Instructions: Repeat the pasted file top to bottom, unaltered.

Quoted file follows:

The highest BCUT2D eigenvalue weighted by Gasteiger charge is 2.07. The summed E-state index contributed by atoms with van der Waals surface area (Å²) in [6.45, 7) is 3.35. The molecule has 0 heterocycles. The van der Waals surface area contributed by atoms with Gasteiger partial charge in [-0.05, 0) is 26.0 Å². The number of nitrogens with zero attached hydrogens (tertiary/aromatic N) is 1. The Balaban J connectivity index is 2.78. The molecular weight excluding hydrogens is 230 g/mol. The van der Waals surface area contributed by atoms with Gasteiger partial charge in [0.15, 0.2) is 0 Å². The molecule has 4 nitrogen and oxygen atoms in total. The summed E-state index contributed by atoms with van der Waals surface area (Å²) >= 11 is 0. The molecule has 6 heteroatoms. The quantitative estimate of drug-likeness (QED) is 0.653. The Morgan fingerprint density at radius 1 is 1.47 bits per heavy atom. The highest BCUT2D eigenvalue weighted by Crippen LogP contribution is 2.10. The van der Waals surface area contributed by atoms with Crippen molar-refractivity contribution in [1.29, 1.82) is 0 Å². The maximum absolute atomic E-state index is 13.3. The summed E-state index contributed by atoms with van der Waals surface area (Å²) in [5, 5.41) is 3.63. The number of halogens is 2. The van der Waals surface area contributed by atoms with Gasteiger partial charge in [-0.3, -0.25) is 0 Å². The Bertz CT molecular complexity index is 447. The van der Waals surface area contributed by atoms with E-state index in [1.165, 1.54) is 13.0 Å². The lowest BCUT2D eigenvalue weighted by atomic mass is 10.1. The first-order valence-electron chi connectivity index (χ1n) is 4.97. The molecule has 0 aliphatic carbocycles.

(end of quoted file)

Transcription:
The highest BCUT2D eigenvalue weighted by Gasteiger charge is 2.07. The summed E-state index contributed by atoms with van der Waals surface area (Å²) in [6.45, 7) is 3.35. The molecule has 0 heterocycles. The van der Waals surface area contributed by atoms with Gasteiger partial charge in [-0.05, 0) is 26.0 Å². The number of nitrogens with zero attached hydrogens (tertiary/aromatic N) is 1. The Balaban J connectivity index is 2.78. The molecular weight excluding hydrogens is 230 g/mol. The van der Waals surface area contributed by atoms with Gasteiger partial charge in [0.15, 0.2) is 0 Å². The molecule has 4 nitrogen and oxygen atoms in total. The summed E-state index contributed by atoms with van der Waals surface area (Å²) >= 11 is 0. The molecule has 6 heteroatoms. The quantitative estimate of drug-likeness (QED) is 0.653. The Morgan fingerprint density at radius 1 is 1.47 bits per heavy atom. The highest BCUT2D eigenvalue weighted by Crippen LogP contribution is 2.10. The van der Waals surface area contributed by atoms with Crippen molar-refractivity contribution in [1.29, 1.82) is 0 Å². The maximum absolute atomic E-state index is 13.3. The summed E-state index contributed by atoms with van der Waals surface area (Å²) in [5, 5.41) is 3.63. The number of halogens is 2. The van der Waals surface area contributed by atoms with Gasteiger partial charge in [-0.3, -0.25) is 0 Å². The Bertz CT molecular complexity index is 447. The van der Waals surface area contributed by atoms with E-state index in [1.165, 1.54) is 13.0 Å². The lowest BCUT2D eigenvalue weighted by atomic mass is 10.1. The first-order valence-electron chi connectivity index (χ1n) is 4.97. The molecule has 0 aliphatic carbocycles.